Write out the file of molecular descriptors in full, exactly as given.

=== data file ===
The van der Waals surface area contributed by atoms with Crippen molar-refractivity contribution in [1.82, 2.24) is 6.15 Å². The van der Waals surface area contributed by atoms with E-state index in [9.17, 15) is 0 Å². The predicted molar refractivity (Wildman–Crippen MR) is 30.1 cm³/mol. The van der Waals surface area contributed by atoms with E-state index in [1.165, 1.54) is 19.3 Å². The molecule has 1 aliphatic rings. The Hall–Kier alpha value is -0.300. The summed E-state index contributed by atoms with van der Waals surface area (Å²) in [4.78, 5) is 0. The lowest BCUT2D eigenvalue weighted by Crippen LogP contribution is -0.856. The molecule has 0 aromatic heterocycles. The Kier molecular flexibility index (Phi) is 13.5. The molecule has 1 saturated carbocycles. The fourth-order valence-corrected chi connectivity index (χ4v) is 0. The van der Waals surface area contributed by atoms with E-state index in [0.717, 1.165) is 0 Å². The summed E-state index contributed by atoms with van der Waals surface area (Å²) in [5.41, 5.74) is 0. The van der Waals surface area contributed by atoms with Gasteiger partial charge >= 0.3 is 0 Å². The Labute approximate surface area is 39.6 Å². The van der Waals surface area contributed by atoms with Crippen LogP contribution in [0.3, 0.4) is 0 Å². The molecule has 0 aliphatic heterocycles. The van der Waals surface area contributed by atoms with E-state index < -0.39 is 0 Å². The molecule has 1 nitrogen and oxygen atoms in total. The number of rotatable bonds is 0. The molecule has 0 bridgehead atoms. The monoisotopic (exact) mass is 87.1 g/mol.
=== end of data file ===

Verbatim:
The van der Waals surface area contributed by atoms with Crippen molar-refractivity contribution in [1.82, 2.24) is 6.15 Å². The van der Waals surface area contributed by atoms with E-state index in [9.17, 15) is 0 Å². The predicted molar refractivity (Wildman–Crippen MR) is 30.1 cm³/mol. The van der Waals surface area contributed by atoms with E-state index in [1.165, 1.54) is 19.3 Å². The molecule has 1 aliphatic rings. The Hall–Kier alpha value is -0.300. The summed E-state index contributed by atoms with van der Waals surface area (Å²) in [4.78, 5) is 0. The lowest BCUT2D eigenvalue weighted by Crippen LogP contribution is -0.856. The molecule has 0 aromatic heterocycles. The Kier molecular flexibility index (Phi) is 13.5. The molecule has 1 saturated carbocycles. The fourth-order valence-corrected chi connectivity index (χ4v) is 0. The van der Waals surface area contributed by atoms with E-state index in [0.717, 1.165) is 0 Å². The summed E-state index contributed by atoms with van der Waals surface area (Å²) in [5.41, 5.74) is 0. The van der Waals surface area contributed by atoms with Gasteiger partial charge >= 0.3 is 0 Å². The Labute approximate surface area is 39.6 Å². The van der Waals surface area contributed by atoms with Crippen LogP contribution in [0.3, 0.4) is 0 Å². The molecule has 0 aliphatic heterocycles. The van der Waals surface area contributed by atoms with E-state index < -0.39 is 0 Å². The molecule has 1 nitrogen and oxygen atoms in total. The number of rotatable bonds is 0. The molecule has 0 bridgehead atoms. The monoisotopic (exact) mass is 87.1 g/mol.